I treasure the small moments of connection in the rush of life. Through monotype, etching, and drawing, I capture the memory of these moments between people in different communities. A print could be inspired by the emanation of light from within a joyful gathering of people in a pub, the energy of folk musicians jamming together, or the quiet intimacy of a parent holding their child. By documenting these moments, I aim to reveal the universal strings that unite us in our shared humanity.
Throughout my practice, I have studied traditional folk music spaces as sites of intergenerational cultural connection. My inspiration comes from Appalachian and Celtic music traditions, genres with rich histories that transcend borders and bring people of different backgrounds together. Through the legacy of musicians in my family, I have developed my own artistic identity by generating imagery that responds to the feelings and observations of being part of these musical communities. The energy that comes from meeting new people, seeing familiar faces at a jam session, and being part of a music circle fuels my practice.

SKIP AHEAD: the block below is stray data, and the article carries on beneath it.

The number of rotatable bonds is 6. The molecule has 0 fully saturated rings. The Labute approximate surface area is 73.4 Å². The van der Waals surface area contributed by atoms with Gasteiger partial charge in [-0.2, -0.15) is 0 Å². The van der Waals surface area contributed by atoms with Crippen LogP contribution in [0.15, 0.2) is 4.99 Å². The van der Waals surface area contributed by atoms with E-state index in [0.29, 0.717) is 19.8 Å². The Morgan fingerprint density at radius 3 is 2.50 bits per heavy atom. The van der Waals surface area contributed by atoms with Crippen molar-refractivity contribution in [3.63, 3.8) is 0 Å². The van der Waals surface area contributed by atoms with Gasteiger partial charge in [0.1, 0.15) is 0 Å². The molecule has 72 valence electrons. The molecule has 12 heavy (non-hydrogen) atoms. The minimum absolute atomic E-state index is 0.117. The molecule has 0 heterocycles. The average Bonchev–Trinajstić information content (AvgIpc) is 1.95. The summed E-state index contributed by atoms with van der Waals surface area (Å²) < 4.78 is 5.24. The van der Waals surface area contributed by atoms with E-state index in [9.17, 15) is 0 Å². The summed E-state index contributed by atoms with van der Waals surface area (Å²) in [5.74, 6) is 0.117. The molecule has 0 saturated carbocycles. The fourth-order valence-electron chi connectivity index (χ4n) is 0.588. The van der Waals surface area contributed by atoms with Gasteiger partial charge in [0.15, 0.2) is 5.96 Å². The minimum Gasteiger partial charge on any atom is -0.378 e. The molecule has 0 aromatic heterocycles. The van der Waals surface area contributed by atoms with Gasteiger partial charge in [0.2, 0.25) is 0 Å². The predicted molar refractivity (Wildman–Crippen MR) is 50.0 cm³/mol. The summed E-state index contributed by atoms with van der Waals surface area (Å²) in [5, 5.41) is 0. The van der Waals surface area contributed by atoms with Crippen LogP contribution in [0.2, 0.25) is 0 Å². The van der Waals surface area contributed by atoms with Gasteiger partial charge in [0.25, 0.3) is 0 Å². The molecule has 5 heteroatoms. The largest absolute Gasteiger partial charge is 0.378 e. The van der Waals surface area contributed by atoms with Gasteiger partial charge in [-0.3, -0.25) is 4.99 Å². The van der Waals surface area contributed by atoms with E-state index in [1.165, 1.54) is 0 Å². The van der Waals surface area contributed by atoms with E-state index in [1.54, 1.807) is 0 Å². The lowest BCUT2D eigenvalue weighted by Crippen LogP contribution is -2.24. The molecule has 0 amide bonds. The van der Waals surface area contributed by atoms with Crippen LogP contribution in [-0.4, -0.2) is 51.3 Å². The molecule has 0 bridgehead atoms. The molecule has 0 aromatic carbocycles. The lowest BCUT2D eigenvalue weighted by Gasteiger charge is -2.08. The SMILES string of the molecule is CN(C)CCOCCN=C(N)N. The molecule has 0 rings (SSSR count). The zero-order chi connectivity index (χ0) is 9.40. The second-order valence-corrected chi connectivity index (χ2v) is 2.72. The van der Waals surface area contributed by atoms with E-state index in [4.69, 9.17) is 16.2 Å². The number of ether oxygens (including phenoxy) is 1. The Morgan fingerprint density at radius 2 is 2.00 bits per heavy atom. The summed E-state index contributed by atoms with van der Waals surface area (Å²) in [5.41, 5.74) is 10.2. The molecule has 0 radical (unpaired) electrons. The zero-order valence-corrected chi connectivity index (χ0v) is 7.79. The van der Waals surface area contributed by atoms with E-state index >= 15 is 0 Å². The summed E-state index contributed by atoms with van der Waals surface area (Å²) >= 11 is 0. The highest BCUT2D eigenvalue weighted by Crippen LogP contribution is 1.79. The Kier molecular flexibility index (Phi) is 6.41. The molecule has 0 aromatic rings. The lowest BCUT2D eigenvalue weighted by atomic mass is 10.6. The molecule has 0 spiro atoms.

I begin with sketching musicians live, and I later translate the memory of those moments into print by referencing sketches, photographs, and audio recordings. Printing a plate, much like passing down a traditional song through the centuries, is an act of creating history through preserving memories. I aim to capture the full texture of these memories. Gestural marks evoke the layered sounds of a traditional music session: the cheerful murmur of the crowd pierced by the high pitch of the fiddle, or the whispered conversations held while two musicians play a ballad in an almost-empty pub. The play of opacity and color create the glow of light and energy as the inhabitants of a scene bring that space to life. Through my work, I invite you, the viewer, to participate in the gathering.